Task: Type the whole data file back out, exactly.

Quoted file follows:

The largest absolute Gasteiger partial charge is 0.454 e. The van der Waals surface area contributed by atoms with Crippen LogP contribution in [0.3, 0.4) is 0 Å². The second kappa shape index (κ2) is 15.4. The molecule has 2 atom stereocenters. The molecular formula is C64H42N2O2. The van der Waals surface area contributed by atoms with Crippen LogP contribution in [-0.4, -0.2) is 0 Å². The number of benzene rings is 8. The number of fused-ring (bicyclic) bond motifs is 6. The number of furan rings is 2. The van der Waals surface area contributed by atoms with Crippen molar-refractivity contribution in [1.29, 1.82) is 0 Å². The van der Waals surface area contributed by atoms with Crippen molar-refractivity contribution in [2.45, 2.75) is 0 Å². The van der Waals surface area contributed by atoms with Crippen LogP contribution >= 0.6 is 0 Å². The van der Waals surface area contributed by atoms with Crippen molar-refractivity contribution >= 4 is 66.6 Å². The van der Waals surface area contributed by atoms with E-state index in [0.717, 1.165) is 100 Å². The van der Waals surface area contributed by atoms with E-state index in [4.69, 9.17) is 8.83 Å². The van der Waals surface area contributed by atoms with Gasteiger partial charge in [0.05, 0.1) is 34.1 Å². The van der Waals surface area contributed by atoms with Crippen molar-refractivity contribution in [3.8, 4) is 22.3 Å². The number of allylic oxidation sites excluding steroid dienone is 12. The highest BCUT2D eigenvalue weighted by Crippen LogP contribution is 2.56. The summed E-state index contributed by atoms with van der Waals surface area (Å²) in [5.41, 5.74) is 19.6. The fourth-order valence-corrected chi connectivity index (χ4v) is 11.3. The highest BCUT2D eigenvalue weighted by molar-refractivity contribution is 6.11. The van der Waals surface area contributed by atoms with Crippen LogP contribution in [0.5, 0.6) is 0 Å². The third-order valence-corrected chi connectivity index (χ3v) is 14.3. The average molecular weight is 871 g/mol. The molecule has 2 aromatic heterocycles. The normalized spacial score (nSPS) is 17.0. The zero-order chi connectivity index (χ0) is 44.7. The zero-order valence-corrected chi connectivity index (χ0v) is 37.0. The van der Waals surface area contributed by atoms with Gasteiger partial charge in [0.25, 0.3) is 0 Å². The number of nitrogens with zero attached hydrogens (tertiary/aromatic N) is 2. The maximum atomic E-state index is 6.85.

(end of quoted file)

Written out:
The largest absolute Gasteiger partial charge is 0.454 e. The van der Waals surface area contributed by atoms with Crippen LogP contribution in [0.3, 0.4) is 0 Å². The second kappa shape index (κ2) is 15.4. The molecule has 2 atom stereocenters. The molecular formula is C64H42N2O2. The van der Waals surface area contributed by atoms with Crippen LogP contribution in [-0.4, -0.2) is 0 Å². The number of benzene rings is 8. The number of fused-ring (bicyclic) bond motifs is 6. The number of furan rings is 2. The van der Waals surface area contributed by atoms with Crippen molar-refractivity contribution in [1.29, 1.82) is 0 Å². The van der Waals surface area contributed by atoms with Crippen molar-refractivity contribution in [2.45, 2.75) is 0 Å². The van der Waals surface area contributed by atoms with Crippen LogP contribution >= 0.6 is 0 Å². The van der Waals surface area contributed by atoms with Crippen molar-refractivity contribution >= 4 is 66.6 Å². The van der Waals surface area contributed by atoms with E-state index in [0.717, 1.165) is 100 Å². The van der Waals surface area contributed by atoms with E-state index in [4.69, 9.17) is 8.83 Å². The van der Waals surface area contributed by atoms with Gasteiger partial charge in [0.05, 0.1) is 34.1 Å². The van der Waals surface area contributed by atoms with Crippen molar-refractivity contribution in [3.8, 4) is 22.3 Å². The number of allylic oxidation sites excluding steroid dienone is 12. The highest BCUT2D eigenvalue weighted by Crippen LogP contribution is 2.56. The summed E-state index contributed by atoms with van der Waals surface area (Å²) in [5.41, 5.74) is 19.6. The fourth-order valence-corrected chi connectivity index (χ4v) is 11.3. The highest BCUT2D eigenvalue weighted by molar-refractivity contribution is 6.11. The van der Waals surface area contributed by atoms with Crippen LogP contribution in [0.5, 0.6) is 0 Å². The third-order valence-corrected chi connectivity index (χ3v) is 14.3. The average molecular weight is 871 g/mol. The molecule has 2 aromatic heterocycles. The normalized spacial score (nSPS) is 17.0. The zero-order chi connectivity index (χ0) is 44.7. The zero-order valence-corrected chi connectivity index (χ0v) is 37.0. The van der Waals surface area contributed by atoms with Gasteiger partial charge in [0.25, 0.3) is 0 Å². The number of nitrogens with zero attached hydrogens (tertiary/aromatic N) is 2. The maximum atomic E-state index is 6.85.